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Academy Sci-Tech Awards: Women Stand To Make a Point and Margot Robbie Soars

Over the years, the Academy’s Scientific & Technical Awards banquet has been called many things: warm, intimate, classy and, at its best, emotional.

But one description that has never been associated with the Sci-Techs is “a hoot.”

Until tonight.

For 2015 the Sci-Techs traded a smidgen of elegance for a few megawatts of electricity, much of it provided by Margot Robbie.

Robbie co-hosted the presentation with Miles Teller, and the pair bantered like a comedy team. Both had moments to shine and each got laughs, but it was Robbie who stole the show, bringing a loose charm and infectious energy to her hosting duties. She turned what could have been a laborious litany of technical jargon into a lively and sometimes uproarious evening.

Some 59 individuals were honored at the banquet. One of the early presentations showed why the Sci-Techs can be endearing: As honoree Steven Tiffen stepped up to accept an Award of Commendation, a voice shouted “That’s my dad!” Tiffen smiled and said “That’s my son,” adding “Third generation Tiffen in the business.”

The acceptances — as usual — comprised a parade of men thanking their wives and girlfriends. Almost 50 had been to the podium before the first and only female honoree of the night made her way to the stage: Colette Mullenhoff, one of four honorees cited for the Industrial Light & Magic Shape Sculpting System.

They were met with the night’s loudest cheers and a standing ovation led by — but not limited to — the women in the audience. Nobody had to ask why. Robbie was among the femmes cheering, as she held her hands high to clap and the audience roared.

Teller quipped “We’re breaking down barriers here.” Mullenhoff appeared humbled and a bit shaken by the reception.

There were laughs and bittersweet moments at the podium as well. Ron Fedkiw, honored with Brice Criswell for the ILM PhysBAM Destruction System, thanked “all the supervillains and giant monsters that like to destroy stuff — and keep us in business.”

Scott Peterson, one of four honorees for the Dreamworks Animation Foliage System, dedicated the award to Pacific Data Images, the Bay Area animation facility recently closed in DWA’s cutbacks. “(PDI) made this possible by creating an institution where art and science combined to create beautiful images.” His co-honoree Jeff Budsberg said of the laid-off PDI artists: “My heart goes out to them.”

Two Oscar statuettes were presented. The Academy Award of Merit went to Larry Hornbeck for the invention of the digital micromirrors that form the heart  of DLP cinema projectors.

Hornbeck said “My father taught me by example to ask the question ‘Why?’ and go out and find the answer.” He added “I humbly accept this award on behalf of every engineer who ever had a dream of doing anything.”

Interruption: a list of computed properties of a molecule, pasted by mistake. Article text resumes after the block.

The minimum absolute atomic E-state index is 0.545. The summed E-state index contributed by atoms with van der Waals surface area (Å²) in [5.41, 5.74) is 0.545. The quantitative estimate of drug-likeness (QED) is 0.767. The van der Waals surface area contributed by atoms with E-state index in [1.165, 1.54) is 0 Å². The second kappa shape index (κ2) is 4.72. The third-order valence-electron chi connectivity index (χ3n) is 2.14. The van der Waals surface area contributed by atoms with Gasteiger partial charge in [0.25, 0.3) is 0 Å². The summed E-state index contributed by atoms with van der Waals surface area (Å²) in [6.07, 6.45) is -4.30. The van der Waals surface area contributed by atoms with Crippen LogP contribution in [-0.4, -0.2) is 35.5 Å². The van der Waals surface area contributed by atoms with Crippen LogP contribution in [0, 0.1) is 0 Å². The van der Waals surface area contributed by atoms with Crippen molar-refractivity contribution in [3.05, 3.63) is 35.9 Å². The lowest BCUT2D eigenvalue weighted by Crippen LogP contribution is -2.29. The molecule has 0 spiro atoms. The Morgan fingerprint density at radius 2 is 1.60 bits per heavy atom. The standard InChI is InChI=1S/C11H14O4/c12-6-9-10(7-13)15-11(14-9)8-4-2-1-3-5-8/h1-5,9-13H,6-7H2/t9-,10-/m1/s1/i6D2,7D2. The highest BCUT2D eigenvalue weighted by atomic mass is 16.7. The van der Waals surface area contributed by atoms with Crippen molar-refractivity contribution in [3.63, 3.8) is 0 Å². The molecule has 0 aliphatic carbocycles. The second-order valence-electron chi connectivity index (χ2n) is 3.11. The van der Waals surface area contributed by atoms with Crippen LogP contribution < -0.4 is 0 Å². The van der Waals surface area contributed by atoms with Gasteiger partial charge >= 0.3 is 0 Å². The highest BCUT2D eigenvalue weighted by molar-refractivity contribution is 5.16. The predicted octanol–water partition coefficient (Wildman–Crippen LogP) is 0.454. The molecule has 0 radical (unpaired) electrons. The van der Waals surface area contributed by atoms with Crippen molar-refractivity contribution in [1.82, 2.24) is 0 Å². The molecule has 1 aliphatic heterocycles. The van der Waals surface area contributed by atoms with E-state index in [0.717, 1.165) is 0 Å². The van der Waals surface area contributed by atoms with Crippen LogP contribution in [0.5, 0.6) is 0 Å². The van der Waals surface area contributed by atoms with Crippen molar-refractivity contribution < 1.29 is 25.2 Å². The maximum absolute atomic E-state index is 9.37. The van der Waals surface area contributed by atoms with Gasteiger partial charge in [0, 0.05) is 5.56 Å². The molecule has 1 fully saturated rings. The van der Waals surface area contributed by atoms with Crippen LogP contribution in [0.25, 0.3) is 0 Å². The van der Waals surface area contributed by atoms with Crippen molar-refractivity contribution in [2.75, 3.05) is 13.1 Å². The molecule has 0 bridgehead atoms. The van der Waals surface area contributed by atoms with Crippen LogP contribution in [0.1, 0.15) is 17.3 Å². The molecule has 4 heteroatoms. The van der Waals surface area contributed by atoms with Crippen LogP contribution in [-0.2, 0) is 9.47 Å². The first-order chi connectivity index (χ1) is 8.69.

The second Oscar and final award of the night went to sound expert David Gray, the Gordon E. Sawyer honoree. Gray warned the audience he would speak at some length, saying “This is only going to happen to me once, so I’m going to take advantage.” He recalled his time in the 1970s as a roadie for Steely Dan, the Kinks and Frank Zappa, recalling he once built Zappa a synthesizer to make a guitar sound like a french horn.

“It was horrible,” he said. “It was so stupid… But when we added about 20 percent distortion, the result was magical.”

Gray said he had a love for the film industry and especially a love of sound. “ I doubt I will ever be as proud,” he said, “and I’ll never be as excited as I am right now.”

The show was a departure from previous years in several ways. First, after a couple of years at the Beverly Hills Hotel, the event returned to the more spacious ballroom at the Beverly Wilshire. Academy governor Richard Edlund called the BevWilshire “our favorite venue” — about as close to criticism of the other venue as one would hear at the dignified Sci-Techs.

Gone was the usual live jazz combo for the event, replaced by a DJ playing a contemporary mix. And the hosts’ script was peppered with jokes, as if it had occurred to the event’s producers to take advantage of having two hosts — a relatively recent innovation.

And then there was Robbie, whose laughter and energy disarmed audience and honorees alike.

As Robbie introduced Open VDB, a system for efficiently storing “voxels” for 3-dimensional vfx rendering, started to laugh and confessed “I don’t know why this sounds so sexual to me,” eventually laughing so hard she had to leave the stage. Returning with a drink, and wiping tears of laughter from her eyes, she proposed a drinking game: a swig every time she said “voxel.”

After dessert, Greg LaSalle of Digital Domain brought a glass of wine to the podium for his acceptance “in case someone said ‘voxel.’” And, in faux dismay, cursed and took a drink.

Robbie also had several “geek” moments including noting the size difference between different classes of “Star Trek” starships. If the Australian beauty is indeed that much of a genre-lover, an entire generation of fanboys may be ruined for other women.

Teller and Robbie will appear on the main Oscarcast to recap the evening. She may not get the chance to charm that room as she did the Sci-Techs, but she earned a lot of admirers in the Academy and the tech community tonight.

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